root@debian:/# rsync -auHxv --exclude=/proc/* --exclude=/mnt --exclude=/tmp/* --exclude=/sys/* /* /mnt/
We need to modify fstab on /dev/sdb to say that we are not booting off the /dev/sda disk, but are booting off an mdadm device.
root@debian:/# vi /mnt/etc/fstab
UUID=55676119-82a0-400b-a0dc-3b3f28e20ec7 / ext4 errors=remount-r o 0 1
/dev/md0 / ext4 errors=remount-r o 0 1
root@debian:/# shutdown -r now
Add the grub prompt, type e to edit
set root='(md/0)' linux /boot/vmlinuz-3.2.0-3-686-pae root=/dev/md0 ro
Check that all is well with our world and that we have booted off /dev/sdb (/dev/md0)
root@debian:/home/bobbins# mount | grep md0
/dev/md0 on / type ext4 (rw,relatime,errors=remount-ro,user_xattr,barrier=1,data =ordered)
Add /dev/sda back into the RAID array
root@debian:/home/bobbins# mdadm /dev/md0 --add /dev/sda1 mdadm: added /dev/sda1
root@debian:/home/bobbins# watch cat /proc/mdstat
You wait – time passes.
Personalities : [raid1] md0 : active raid1 sda1 sdb1 1023936 blocks [2/2] [UU] unused devices: <none>
Update grub, hoping for the best
root@debian:/home/bobbins# update-grub error: disk missing. error: disk missing. Generating grub.cfg ... Found linux image: /boot/vmlinuz-3.2.0-3-686-pae Found initrd image: /boot/initrd.img-3.2.0-3-686-pae Found Debian GNU/Linux (wheezy/sid) on /dev/sda1 Found Debian GNU/Linux (wheezy/sid) on /dev/sdb1 done
Reboot to check all is well with the world
root@debian:/home/bobbins# shutdown -r now
DISK PULLING TEST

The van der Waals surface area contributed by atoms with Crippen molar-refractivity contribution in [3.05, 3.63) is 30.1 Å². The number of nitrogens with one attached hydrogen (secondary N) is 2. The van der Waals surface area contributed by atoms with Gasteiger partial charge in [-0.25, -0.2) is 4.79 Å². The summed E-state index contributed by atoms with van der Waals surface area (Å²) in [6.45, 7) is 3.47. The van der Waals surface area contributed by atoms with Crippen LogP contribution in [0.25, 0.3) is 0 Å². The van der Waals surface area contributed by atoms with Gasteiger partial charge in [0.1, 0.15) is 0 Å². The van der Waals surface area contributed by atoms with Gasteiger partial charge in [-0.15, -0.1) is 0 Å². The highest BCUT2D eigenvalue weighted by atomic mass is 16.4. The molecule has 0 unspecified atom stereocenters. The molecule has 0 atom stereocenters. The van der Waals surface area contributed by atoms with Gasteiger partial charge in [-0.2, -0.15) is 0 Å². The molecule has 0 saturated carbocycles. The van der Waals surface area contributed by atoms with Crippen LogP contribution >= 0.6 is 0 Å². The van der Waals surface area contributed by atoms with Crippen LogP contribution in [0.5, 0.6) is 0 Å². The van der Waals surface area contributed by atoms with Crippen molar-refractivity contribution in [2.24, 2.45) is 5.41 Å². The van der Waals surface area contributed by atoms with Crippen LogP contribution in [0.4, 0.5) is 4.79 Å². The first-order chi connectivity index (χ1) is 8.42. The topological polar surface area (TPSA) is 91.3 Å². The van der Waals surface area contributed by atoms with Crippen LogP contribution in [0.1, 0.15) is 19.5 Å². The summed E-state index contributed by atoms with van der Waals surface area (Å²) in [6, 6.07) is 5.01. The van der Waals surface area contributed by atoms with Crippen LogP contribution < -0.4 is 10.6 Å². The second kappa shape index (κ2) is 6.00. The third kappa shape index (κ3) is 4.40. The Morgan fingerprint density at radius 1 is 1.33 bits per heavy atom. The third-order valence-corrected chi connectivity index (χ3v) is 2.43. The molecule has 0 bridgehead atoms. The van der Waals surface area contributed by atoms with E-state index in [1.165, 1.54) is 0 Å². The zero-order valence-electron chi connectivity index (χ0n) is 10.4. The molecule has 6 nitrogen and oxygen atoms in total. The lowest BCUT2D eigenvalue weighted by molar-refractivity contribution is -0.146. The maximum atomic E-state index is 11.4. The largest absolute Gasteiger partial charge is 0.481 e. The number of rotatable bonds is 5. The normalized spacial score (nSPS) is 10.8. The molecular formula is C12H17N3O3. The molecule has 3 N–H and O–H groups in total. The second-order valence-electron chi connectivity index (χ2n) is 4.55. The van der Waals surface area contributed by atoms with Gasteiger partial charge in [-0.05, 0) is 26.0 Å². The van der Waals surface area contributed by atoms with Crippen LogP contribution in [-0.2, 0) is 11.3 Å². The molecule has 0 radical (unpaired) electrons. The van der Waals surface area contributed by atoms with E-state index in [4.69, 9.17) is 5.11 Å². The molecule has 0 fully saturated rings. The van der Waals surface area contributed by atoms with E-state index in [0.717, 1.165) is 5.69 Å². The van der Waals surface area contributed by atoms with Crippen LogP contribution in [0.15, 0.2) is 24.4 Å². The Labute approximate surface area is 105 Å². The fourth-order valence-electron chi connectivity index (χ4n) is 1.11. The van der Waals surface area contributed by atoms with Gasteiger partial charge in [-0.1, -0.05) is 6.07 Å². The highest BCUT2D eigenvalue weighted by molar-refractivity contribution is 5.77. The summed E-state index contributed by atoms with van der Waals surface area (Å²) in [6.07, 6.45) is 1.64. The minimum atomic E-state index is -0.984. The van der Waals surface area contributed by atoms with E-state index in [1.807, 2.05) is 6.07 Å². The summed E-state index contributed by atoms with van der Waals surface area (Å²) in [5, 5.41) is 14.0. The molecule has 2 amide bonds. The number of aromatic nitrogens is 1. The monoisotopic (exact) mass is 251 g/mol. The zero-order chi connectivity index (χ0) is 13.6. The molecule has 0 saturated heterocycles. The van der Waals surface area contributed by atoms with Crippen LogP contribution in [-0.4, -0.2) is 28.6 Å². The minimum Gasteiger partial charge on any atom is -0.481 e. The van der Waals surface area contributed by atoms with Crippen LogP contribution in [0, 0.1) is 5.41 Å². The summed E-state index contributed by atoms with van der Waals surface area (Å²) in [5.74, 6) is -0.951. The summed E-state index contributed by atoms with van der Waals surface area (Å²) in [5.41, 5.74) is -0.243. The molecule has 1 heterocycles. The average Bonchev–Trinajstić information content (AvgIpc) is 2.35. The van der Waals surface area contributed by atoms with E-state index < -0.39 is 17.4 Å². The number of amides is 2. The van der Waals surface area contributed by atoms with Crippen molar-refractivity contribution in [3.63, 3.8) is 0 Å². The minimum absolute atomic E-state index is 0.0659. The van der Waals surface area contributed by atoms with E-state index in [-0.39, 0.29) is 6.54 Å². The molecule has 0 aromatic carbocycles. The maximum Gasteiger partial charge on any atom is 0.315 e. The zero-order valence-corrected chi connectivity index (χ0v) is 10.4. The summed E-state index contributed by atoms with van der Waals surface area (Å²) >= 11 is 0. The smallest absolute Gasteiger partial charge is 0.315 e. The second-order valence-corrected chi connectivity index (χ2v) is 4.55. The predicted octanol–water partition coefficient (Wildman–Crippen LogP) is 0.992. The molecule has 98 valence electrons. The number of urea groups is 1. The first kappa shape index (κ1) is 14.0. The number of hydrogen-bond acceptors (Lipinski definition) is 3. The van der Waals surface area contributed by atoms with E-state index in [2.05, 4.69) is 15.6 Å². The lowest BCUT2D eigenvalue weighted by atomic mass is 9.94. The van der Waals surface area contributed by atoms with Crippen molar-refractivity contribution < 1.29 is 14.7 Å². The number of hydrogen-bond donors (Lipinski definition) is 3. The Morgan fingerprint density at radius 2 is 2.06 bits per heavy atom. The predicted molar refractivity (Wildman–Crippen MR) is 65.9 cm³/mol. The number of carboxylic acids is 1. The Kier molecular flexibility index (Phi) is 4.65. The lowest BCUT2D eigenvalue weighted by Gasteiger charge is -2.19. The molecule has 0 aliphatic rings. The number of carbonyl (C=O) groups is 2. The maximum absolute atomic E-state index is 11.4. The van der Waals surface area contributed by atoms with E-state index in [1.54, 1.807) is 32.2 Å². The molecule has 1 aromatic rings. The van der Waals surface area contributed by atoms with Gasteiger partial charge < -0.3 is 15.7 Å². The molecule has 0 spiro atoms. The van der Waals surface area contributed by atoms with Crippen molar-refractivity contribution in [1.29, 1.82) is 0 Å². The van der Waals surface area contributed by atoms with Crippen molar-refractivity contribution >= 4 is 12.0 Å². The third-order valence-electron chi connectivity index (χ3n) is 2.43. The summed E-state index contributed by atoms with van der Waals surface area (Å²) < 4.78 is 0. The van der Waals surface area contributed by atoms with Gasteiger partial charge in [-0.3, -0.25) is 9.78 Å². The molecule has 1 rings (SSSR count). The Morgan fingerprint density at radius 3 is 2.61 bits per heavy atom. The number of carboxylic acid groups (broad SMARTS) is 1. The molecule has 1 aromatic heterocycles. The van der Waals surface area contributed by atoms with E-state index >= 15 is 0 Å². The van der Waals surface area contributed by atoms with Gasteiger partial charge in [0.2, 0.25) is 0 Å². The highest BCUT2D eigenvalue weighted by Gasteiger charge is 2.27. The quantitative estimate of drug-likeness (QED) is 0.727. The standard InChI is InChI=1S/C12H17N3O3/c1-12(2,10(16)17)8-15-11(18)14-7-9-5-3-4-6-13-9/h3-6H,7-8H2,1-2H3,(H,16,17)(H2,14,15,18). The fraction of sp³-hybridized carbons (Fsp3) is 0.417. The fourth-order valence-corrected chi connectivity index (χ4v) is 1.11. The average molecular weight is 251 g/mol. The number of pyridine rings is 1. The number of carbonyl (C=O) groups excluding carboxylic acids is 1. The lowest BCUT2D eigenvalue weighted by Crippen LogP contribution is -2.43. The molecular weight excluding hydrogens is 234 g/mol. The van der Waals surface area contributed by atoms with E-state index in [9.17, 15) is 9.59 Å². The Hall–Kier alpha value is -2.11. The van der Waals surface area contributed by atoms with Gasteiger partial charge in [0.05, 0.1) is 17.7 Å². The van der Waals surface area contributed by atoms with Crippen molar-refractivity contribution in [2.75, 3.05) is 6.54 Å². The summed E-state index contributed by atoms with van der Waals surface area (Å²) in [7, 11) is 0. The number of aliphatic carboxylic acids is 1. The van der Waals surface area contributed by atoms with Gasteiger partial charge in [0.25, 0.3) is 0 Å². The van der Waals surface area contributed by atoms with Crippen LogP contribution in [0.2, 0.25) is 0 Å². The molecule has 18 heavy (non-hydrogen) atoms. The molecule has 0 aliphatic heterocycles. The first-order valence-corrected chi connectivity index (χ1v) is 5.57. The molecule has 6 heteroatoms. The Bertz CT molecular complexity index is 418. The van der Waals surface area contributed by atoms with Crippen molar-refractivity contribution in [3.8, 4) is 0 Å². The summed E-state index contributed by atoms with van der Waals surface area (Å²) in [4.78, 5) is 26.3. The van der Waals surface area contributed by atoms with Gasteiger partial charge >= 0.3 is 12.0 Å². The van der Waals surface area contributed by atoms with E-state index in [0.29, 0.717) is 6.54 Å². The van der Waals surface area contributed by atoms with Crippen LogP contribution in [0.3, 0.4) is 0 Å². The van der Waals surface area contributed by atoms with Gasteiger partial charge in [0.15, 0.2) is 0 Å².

To check it works. After pulling disk and reinserting
root@debian:/home/bobbins# dpkg-reconfigure grub-pc
Add the failed disk back in to sync it.
root@debian:/home/bobbins# mdadm /dev/md0 --add /dev/sda1
Make a directory that we will be using for our data:
root@debian:/home/bobbins# mkdir /data_md0
Sharing data using Samba
root@debian:/home/bobbins# apt-get install samba
root@debian:/home/bobbins# cd /etc/samba root@debian:/home/bobbins# cp smb.conf smb.conf.10Sep2012
Edit smb.conf adding the following at the bottom:
[data_md0] comment = RAID1 Datastore path = /data_md0 read only = no public = yes ; hosts allow = 192.168.1.1/24
For more security, the hosts allow can be tied down to a subnet. It is currently commented in the code above. See smb.conf for more examples.
root@debian:/home/bobbins# /etc/init.d/samba restart
Sharing data using NFS
root@debian:/home/bobbins# apt-get install nfs-kernel-server root@debian:/home/bobbins# cd /etc/ root@debian:/home/bobbins# cp exports.conf exports.conf.10Sep2012
Edit exports adding the following at the bottom:
rw = read/write. (Use ro for read only mounts). sync = Reply to requests only after the changes have been committed to stable storage. no_subtree_check = If a subdirectory of a filesystem is exported, but the whole filesystem isn't then whenever a NFS request arrives, the server must check not only that the accessed file is in the appropriate filesystem (which is easy) but also that it is in the exported tree (which is harder). This check is called the subtree_check. insecure = Required for Mac OS X. Port number used < 1024. This is insecure as it makes it easier to sniff the traffic. Don't use this on non-secured networks.
or more securely:
root@debian:/home/bobbins# /etc/init.d/nfs-kernel-server restart
Check all is well
root@debian:/home/bobbins# showmount -e localhost